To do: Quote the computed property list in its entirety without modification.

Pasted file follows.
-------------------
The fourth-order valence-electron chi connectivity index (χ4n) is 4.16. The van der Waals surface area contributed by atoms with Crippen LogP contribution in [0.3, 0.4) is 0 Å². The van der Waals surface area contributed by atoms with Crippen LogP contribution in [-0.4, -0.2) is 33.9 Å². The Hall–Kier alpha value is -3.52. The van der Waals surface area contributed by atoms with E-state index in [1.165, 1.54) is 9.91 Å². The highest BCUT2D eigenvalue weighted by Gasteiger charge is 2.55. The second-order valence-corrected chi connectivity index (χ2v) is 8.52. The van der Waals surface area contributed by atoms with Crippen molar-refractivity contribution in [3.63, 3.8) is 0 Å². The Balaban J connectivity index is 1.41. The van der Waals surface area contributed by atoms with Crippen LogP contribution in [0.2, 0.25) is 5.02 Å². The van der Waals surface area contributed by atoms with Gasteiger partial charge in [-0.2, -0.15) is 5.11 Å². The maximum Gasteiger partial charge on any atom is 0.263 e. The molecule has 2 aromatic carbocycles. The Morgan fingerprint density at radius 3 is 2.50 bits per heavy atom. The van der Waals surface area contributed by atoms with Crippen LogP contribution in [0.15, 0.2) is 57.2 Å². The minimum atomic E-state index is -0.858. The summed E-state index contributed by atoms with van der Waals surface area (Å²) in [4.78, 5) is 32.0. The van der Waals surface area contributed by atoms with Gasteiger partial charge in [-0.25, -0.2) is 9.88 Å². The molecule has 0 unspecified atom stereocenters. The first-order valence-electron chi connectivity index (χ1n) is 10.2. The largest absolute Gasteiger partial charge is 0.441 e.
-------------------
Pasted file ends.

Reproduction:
The fourth-order valence-electron chi connectivity index (χ4n) is 4.16. The van der Waals surface area contributed by atoms with Crippen LogP contribution in [0.3, 0.4) is 0 Å². The van der Waals surface area contributed by atoms with Crippen LogP contribution in [-0.4, -0.2) is 33.9 Å². The Hall–Kier alpha value is -3.52. The van der Waals surface area contributed by atoms with E-state index in [1.165, 1.54) is 9.91 Å². The highest BCUT2D eigenvalue weighted by Gasteiger charge is 2.55. The second-order valence-corrected chi connectivity index (χ2v) is 8.52. The van der Waals surface area contributed by atoms with Crippen molar-refractivity contribution in [3.63, 3.8) is 0 Å². The Balaban J connectivity index is 1.41. The van der Waals surface area contributed by atoms with Crippen LogP contribution in [0.2, 0.25) is 5.02 Å². The van der Waals surface area contributed by atoms with Gasteiger partial charge in [-0.2, -0.15) is 5.11 Å². The maximum Gasteiger partial charge on any atom is 0.263 e. The molecule has 2 aromatic carbocycles. The Morgan fingerprint density at radius 3 is 2.50 bits per heavy atom. The van der Waals surface area contributed by atoms with Crippen LogP contribution in [0.15, 0.2) is 57.2 Å². The minimum atomic E-state index is -0.858. The summed E-state index contributed by atoms with van der Waals surface area (Å²) in [4.78, 5) is 32.0. The van der Waals surface area contributed by atoms with Gasteiger partial charge in [-0.25, -0.2) is 9.88 Å². The molecule has 0 unspecified atom stereocenters. The first-order valence-electron chi connectivity index (χ1n) is 10.2. The largest absolute Gasteiger partial charge is 0.441 e.